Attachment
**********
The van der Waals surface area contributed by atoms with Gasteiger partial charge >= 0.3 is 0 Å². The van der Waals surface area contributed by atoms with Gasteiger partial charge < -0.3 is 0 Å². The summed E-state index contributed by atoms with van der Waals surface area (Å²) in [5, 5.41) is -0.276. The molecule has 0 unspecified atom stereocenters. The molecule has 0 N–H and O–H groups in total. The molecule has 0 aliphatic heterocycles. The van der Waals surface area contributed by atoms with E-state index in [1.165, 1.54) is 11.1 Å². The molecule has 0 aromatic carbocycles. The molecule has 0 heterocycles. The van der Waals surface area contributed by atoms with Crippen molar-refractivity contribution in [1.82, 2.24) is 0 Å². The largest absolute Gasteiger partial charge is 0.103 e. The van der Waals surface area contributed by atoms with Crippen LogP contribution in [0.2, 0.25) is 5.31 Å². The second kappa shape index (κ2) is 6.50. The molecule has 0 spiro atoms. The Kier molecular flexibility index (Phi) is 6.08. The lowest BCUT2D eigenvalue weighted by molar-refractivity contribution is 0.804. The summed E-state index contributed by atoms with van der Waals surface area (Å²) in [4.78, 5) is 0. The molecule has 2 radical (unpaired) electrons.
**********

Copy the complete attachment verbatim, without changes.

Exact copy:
The van der Waals surface area contributed by atoms with Gasteiger partial charge >= 0.3 is 0 Å². The van der Waals surface area contributed by atoms with Gasteiger partial charge < -0.3 is 0 Å². The summed E-state index contributed by atoms with van der Waals surface area (Å²) in [5, 5.41) is -0.276. The molecule has 0 unspecified atom stereocenters. The molecule has 0 N–H and O–H groups in total. The molecule has 0 aliphatic heterocycles. The van der Waals surface area contributed by atoms with E-state index in [1.165, 1.54) is 11.1 Å². The molecule has 0 aromatic carbocycles. The molecule has 0 heterocycles. The van der Waals surface area contributed by atoms with Crippen molar-refractivity contribution in [1.82, 2.24) is 0 Å². The largest absolute Gasteiger partial charge is 0.103 e. The van der Waals surface area contributed by atoms with Crippen LogP contribution in [0.2, 0.25) is 5.31 Å². The second kappa shape index (κ2) is 6.50. The molecule has 0 spiro atoms. The Kier molecular flexibility index (Phi) is 6.08. The lowest BCUT2D eigenvalue weighted by molar-refractivity contribution is 0.804. The summed E-state index contributed by atoms with van der Waals surface area (Å²) in [4.78, 5) is 0. The molecule has 2 radical (unpaired) electrons.